TAMPA — Jileane DeMaria and Jocelyn Jimenez, safety patrol officers at Woodbridge Elementary School, didn't know what they would find when they toured the school's new Reading Oasis.
Cardboard books for kindergartners? Musty-smelling library books with pages torn?
They were surprised to find their favorite titles: Harry Potter, Inkheart, The Thief Lord.
"I see plenty of books I like," said Jocelyn, 11. "And they're new!"
The brightly painted center, with child-sized bookshelves and bean-bag chairs, is the first of its kind in Hillsborough County but a concept that is catching on around the country.
The program represents a partnership between Scholastic Book Fairs and Kiwanis International. Other organizations typically join the efforts, as well. At Woodbridge, the school district's after-school program, called HOST, is contributing many of the books and furnishings. At a Broward County center, police officers read to the children, said Dillon Kalkhurst, Scholastic's director of corporate and community alliances.
Reading Oasis centers are typically opened in lower-income schools with the goal of getting books in the hands of children who might not have them at home. There will be a checkout system, said Woodbridge principal Christine Hanjian. But no one will chase after a child who keeps his or her book.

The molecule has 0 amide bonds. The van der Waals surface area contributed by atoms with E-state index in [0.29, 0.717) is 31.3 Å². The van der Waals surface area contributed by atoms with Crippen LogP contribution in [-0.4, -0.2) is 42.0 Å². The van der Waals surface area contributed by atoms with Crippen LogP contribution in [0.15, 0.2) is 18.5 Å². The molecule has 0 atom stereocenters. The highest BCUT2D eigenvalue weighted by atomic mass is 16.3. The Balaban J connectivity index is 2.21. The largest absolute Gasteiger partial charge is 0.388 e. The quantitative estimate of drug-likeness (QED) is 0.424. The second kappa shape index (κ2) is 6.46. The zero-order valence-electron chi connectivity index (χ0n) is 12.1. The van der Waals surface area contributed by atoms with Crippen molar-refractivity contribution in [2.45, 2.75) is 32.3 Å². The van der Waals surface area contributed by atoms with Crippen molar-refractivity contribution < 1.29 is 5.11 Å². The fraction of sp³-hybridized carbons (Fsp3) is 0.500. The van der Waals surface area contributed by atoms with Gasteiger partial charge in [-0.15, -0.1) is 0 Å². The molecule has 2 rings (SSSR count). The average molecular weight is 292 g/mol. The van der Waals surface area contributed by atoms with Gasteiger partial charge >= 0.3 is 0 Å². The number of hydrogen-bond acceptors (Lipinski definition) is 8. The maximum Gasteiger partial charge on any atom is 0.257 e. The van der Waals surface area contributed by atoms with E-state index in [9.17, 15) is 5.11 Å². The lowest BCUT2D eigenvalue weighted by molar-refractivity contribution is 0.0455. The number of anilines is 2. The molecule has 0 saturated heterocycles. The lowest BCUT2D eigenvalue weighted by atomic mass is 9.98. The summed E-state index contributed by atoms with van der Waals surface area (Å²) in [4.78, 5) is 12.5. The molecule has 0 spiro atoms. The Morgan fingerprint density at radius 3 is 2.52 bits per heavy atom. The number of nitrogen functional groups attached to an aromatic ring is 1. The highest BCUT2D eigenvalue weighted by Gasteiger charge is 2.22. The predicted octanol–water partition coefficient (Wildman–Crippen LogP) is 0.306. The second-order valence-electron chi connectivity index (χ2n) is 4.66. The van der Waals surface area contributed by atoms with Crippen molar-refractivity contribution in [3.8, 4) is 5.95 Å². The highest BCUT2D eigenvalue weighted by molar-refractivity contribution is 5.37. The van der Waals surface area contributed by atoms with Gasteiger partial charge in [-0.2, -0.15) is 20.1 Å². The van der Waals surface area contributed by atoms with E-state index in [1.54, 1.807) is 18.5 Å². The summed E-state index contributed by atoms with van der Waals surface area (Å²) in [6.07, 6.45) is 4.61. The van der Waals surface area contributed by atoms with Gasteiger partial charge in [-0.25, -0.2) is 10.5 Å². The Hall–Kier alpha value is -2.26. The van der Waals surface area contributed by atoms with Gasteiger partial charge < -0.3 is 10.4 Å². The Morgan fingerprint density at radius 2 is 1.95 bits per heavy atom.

"The books are there to kind of be leaked out over the year," Kalkhurst said Monday at the center's ribbon-cutting ceremony. The missing volumes can be replaced through incentive programs schools join when they host the book fairs.
Located in Town 'N Country, Woodbridge serves an ethnically mixed community that includes many immigrant families. There is a large homeless population, Hanjian said. More than 80 percent of the students are low-income.
Among Title I schools, which get federal assistance because of poverty, Woodbridge is in the top tier of science scores on the Florida Comprehensive Assessment Test, Hanjian said.
But it's not so strong in reading, with more than half the third- and fourth-graders scoring below level this year.
"We want to build up their reading capacity," Hanjian said.
In addition to dispensing books, the center could have other uses, Hanjian said. Community organizations can meet there, or hold English language classes in the evenings, she said. Parents who don't have computers might be able to come by one evening a week to use the school's.
Or they can simply spend time with their children. "Some of our kids need a safe place to come and be read to," said Nicole Rideout, the school's media specialist.
Contact Marlene Sokol at firstname.lastname@example.org of (813) 226-3356.